At the first meeting of the Iowa division of the National Council of Defense on May 11, 1917 a motion was made by Senator Fred Larrabee of Fort Dodge that authorization should be given to the state DAUGHTERS OF THE AMERIAN REVOLUTION and the Sons of the American Revolution to produce an official state flag for Iowa. (9)
Graduates of eighth grade at St. Raphael's school attended ceremonies in 1924 in which the Sons of the American Revolution medal was awarded. As reported in the Telegraph-Herald those "merited" included Anna Whelan and Emmett Kelly whose name was drawn as the winner. (10)
In 1925 George C. White, past president of the Iowa Society, Sons of the American Revolution delivered the commencement address of the Dubuque County schools. Mr. White also made the presentations of patriotism medals at the program. Medals were awarded to the boy or girl in the eighth grade school who displayed the best principals of good citizenship. Among the recipients were Lavon Sunless of JEFFERSON JUNIOR HIGH SCHOOL, Dolly Lynch WASHINGTON JUNIOR HIGH SCHOOL, George Martin (St. Raphael's School), Marjorie Heinz (St. Mary's Orphanage), and Calista Gassman (St. Joseoh's Academy). (11)
In 2002 members of the Iowa Society of the Sons of the American Revolution unveiled a monument to Iowa Revolutionary War veterans in Des Moines on the grounds of the Iowa State Capitol. The central monument is inscribed with the names of 39 veterans who are buried in the state. The central monument is surrounded by thirteen granite pillars with patriotic quotations dedicated to the original colonies. Maple trees from Mt. Vernon, the home of George Washington, were planted on each side of the monument. Additional landscaping was added in the spring by the Iowa Daughters of the American Revolution. Veterans of the Revolutionary War includ8ng officers, enlisted and draftees are buried in twenty-one Iowa counties. (12)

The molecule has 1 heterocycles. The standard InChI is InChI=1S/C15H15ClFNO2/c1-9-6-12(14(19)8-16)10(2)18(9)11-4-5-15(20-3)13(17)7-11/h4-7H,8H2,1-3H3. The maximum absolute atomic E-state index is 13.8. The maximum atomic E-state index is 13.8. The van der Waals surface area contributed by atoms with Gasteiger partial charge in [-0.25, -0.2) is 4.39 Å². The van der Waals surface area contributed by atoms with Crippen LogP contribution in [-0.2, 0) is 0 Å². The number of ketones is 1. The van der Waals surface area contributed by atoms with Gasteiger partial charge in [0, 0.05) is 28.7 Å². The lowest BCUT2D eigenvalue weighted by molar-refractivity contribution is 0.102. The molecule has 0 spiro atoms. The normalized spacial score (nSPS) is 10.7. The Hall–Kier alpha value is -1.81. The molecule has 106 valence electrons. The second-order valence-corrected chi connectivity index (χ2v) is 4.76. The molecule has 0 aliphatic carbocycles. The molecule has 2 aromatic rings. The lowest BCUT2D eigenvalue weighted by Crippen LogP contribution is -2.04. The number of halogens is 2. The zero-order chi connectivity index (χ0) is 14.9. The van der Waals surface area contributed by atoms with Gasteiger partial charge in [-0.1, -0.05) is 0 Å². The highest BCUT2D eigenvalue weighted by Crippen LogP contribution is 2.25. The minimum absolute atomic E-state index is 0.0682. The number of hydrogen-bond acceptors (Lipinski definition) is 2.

1. SAR-Sons of the American Revolution, website: https://www.sar.org/sar-missions-and-goals/
2. Iowa Society, Sons of the American Revolution, website: http://iassar.org/page/26/
3. Register of the Society of Sons of the revolution in the state of Iowa, 1897
4. Register of the Society of Sons of the revolution in the state of Iowa, 1900
5. Register of the Society of Sons of the Revolution in the State of Iowa, 1912 ~Transcribed by Sharyl Ferrall for Dubuque County IAGenWeb
6. ROTC Review Slated Friday," Telegraph-Herald, May 20, 1937, p. 39
7. "Social Events," The Dubuque Herald, February 14 1897, p. 2
8. "Soldier Dead to be Honored Here," Dubuque Telegraph-Herald, May 29, 1910, p. 7
9. "Iowa's Division Defense Council Holds Session," Dubuque Telegraph-Herald, May 11, 1917, p. 21
10. "School Promotion Exercises," Telegraph-Herald, June 12, 1924, p. 15
11. "George White to Give Talk," Telegraph Herald, June 7, 1925, p. 2
12. "Monument Honors Revolutionary War Veterans," Telegraph Herald, November 12, 2002, p. 10